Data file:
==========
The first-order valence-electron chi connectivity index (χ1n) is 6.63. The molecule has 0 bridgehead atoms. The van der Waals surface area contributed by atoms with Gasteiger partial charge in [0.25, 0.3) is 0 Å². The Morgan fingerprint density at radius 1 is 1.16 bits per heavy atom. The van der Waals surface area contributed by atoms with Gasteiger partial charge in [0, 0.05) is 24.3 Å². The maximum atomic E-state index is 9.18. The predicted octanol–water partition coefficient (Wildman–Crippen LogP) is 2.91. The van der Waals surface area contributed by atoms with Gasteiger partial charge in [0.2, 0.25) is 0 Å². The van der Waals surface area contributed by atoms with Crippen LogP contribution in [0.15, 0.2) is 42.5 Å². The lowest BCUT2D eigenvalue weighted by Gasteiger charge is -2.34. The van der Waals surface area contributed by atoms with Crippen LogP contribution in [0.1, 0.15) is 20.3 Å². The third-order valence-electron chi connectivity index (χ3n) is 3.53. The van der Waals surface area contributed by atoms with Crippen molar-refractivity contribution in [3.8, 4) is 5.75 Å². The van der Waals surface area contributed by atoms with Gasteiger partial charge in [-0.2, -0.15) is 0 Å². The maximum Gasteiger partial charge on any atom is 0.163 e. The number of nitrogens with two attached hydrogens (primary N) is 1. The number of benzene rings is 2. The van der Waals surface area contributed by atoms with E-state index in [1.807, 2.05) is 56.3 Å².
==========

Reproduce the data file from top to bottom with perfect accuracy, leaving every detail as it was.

The first-order valence-electron chi connectivity index (χ1n) is 6.63. The molecule has 0 bridgehead atoms. The van der Waals surface area contributed by atoms with Gasteiger partial charge in [0.25, 0.3) is 0 Å². The Morgan fingerprint density at radius 1 is 1.16 bits per heavy atom. The van der Waals surface area contributed by atoms with Gasteiger partial charge in [0, 0.05) is 24.3 Å². The maximum atomic E-state index is 9.18. The predicted octanol–water partition coefficient (Wildman–Crippen LogP) is 2.91. The van der Waals surface area contributed by atoms with Gasteiger partial charge in [0.2, 0.25) is 0 Å². The van der Waals surface area contributed by atoms with Crippen LogP contribution in [0.15, 0.2) is 42.5 Å². The lowest BCUT2D eigenvalue weighted by Gasteiger charge is -2.34. The van der Waals surface area contributed by atoms with Crippen LogP contribution in [0.1, 0.15) is 20.3 Å². The third-order valence-electron chi connectivity index (χ3n) is 3.53. The van der Waals surface area contributed by atoms with Crippen molar-refractivity contribution in [3.8, 4) is 5.75 Å². The van der Waals surface area contributed by atoms with Gasteiger partial charge in [-0.2, -0.15) is 0 Å². The maximum Gasteiger partial charge on any atom is 0.163 e. The number of nitrogens with two attached hydrogens (primary N) is 1. The number of benzene rings is 2. The van der Waals surface area contributed by atoms with E-state index in [1.807, 2.05) is 56.3 Å².